RGIII, Kyle Bass & Telephone Books

Previously, I mentioned RGIII as a reason why I don’t study 13F.  Although that reference was obviously tongue-in-cheek, my prediction regarding RGIII’s performance has played out better than I hoped, which is unfortunate for me as a Redskins fan.

This time I will discuss an actual investment manager who files 13Fs.  I first heard about Kyle Bass when I read Boomerang from Michael Lewis.  Lewis is a great storyteller and author (Moneyball, Liar’s Poker and The Big Short are some of my favorite books).   I enjoy his writings and wanted to learn more about Kyle Bass.  Lewis focused specifically on two investments Bass had made: shorting the U.S. housing market and shorting Greece.  I was curious to learn where he was looking next.  Currently his main focus seems to be shorting Japan (at least that is what he has been talking about for quite some time).  I don’t do much investing internationally (i.e. none) so when I came across an article about Bass promoting a domestic business, my interest was piqued.  His presentation on Dex Media was made on May 8, 2013.  The stock traded at $13.71 prior to his presentation and shot up over 20% on the day of his presentation.  The stock continued to climb to reach a high two weeks later of $20.41, gaining 48% from the day before his remarks.  I assume that this 48% increase in market value during those two weeks was attributable solely to a dramatic improvement in the company’s business practices and financials (or so I learned from the Nobel Prize winning, Eugene Fama).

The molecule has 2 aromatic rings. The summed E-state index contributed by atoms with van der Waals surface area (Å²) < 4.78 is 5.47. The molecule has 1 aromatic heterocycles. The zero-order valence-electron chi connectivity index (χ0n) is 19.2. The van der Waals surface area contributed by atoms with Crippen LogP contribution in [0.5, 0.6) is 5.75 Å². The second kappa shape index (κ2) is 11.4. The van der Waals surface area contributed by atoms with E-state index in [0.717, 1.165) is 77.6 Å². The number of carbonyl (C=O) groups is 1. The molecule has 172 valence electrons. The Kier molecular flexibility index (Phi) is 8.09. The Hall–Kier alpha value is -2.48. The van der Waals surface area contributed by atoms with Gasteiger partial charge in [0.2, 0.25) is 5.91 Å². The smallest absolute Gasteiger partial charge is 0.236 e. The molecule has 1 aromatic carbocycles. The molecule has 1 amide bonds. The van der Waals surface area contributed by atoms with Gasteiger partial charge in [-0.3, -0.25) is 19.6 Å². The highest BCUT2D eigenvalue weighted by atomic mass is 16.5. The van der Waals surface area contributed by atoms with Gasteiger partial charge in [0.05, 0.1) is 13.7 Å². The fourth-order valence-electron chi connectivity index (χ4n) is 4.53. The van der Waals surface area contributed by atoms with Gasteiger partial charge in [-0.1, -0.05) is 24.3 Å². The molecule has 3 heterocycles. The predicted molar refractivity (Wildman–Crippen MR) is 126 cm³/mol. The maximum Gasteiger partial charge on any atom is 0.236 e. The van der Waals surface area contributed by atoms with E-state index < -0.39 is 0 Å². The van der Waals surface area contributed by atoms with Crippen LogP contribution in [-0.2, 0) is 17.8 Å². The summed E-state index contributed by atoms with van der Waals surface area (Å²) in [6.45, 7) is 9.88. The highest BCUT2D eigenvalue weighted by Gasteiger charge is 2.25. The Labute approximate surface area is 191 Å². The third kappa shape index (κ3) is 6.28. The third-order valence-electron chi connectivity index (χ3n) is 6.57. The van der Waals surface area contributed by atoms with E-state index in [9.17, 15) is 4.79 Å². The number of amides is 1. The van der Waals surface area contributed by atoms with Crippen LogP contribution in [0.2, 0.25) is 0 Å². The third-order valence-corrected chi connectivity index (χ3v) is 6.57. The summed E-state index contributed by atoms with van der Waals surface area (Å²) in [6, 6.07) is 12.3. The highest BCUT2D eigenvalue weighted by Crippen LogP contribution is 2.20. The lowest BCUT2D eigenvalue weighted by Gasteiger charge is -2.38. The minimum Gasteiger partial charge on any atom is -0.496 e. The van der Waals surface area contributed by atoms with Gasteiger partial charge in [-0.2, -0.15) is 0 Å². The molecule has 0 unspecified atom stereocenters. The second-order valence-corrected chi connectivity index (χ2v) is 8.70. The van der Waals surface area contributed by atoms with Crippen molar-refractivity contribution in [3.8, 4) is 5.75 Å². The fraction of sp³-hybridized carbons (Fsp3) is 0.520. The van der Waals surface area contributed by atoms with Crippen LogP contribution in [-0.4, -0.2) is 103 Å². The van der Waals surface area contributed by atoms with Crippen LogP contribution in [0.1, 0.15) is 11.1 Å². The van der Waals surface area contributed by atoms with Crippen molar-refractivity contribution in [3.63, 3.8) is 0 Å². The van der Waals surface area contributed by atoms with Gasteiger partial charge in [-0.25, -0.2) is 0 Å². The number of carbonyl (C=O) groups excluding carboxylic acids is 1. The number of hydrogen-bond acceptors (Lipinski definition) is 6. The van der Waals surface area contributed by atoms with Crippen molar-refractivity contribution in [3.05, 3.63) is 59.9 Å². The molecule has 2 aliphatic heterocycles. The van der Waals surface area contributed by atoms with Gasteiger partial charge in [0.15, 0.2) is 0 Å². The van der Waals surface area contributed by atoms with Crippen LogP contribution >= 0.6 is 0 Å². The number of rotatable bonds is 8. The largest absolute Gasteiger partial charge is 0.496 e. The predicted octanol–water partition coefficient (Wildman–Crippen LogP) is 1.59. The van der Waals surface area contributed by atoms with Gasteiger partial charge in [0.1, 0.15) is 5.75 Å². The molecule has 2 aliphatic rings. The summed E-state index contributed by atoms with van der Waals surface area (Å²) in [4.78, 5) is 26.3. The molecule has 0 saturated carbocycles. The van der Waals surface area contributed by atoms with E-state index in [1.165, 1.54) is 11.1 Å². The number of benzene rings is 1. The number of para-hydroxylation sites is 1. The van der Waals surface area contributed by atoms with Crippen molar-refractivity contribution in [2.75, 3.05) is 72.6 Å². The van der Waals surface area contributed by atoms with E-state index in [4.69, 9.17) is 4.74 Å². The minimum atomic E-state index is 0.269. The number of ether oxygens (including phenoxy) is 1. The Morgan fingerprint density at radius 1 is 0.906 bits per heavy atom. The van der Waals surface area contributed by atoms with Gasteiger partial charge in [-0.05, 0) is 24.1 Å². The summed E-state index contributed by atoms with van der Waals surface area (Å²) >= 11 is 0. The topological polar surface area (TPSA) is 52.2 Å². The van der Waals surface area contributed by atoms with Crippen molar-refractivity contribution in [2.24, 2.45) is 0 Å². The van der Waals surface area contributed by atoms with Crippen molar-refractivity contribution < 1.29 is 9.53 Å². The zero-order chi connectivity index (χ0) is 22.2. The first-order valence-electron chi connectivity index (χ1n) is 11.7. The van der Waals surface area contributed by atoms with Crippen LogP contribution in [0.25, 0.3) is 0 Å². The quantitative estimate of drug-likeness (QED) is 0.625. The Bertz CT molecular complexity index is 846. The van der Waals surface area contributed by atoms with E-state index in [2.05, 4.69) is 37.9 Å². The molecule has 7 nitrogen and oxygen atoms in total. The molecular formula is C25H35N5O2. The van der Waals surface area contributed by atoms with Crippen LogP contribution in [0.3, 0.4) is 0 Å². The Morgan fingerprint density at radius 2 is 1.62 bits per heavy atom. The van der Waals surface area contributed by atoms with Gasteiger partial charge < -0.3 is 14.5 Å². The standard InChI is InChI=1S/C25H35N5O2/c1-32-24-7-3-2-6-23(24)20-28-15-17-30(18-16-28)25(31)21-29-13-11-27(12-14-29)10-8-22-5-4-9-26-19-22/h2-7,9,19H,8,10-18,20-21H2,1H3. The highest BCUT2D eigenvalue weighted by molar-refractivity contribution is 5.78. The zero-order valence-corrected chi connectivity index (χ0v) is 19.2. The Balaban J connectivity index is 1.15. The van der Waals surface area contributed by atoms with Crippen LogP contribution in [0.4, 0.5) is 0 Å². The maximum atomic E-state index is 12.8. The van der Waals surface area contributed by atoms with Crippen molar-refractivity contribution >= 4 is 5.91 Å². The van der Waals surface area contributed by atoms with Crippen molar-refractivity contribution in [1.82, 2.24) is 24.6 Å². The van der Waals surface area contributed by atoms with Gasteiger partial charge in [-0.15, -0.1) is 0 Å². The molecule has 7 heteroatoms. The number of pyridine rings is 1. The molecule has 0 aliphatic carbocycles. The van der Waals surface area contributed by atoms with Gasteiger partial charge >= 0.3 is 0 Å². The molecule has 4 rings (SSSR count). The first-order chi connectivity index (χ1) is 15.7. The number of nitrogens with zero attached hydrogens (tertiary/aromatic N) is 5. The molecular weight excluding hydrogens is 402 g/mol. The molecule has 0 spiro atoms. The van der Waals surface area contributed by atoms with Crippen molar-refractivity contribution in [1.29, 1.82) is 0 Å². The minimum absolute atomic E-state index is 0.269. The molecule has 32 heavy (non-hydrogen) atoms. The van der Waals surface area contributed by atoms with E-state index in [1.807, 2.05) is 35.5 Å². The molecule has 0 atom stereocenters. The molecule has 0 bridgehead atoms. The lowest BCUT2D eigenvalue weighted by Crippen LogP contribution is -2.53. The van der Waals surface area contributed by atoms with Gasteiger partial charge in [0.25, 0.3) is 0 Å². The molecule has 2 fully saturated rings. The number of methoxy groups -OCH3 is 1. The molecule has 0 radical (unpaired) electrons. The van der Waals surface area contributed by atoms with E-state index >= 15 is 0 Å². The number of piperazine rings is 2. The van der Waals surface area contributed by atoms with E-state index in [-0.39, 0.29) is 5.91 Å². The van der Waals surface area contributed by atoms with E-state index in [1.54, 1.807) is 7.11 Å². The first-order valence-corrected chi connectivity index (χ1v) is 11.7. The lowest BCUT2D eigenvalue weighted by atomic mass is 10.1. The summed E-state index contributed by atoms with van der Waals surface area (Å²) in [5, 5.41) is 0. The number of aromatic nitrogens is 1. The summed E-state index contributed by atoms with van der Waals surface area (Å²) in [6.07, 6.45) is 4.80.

On May 9, I looked at the original documents of Dex Media.  I was unimpressed.  First of all, the stock recently emerged from bankruptcy on May 1, 2013.  Dex is a combination of two bankrupt telephone book providers. Incidentally, I had recently moved from a large apartment building in Manhattan (and by large I don’t mean Park Avenue fancy, but densely occupied).  Every year, at least once (and it seemed like twice), our apartment building would get an entire pallet full of telephone books for the residents to pick up.  After about a week or two, with approximately 0-1 telephone books being picked up (out of about 300), the maintenance staff would remove the pallet complete with the (almost) full stock of telephone books to the recycling area.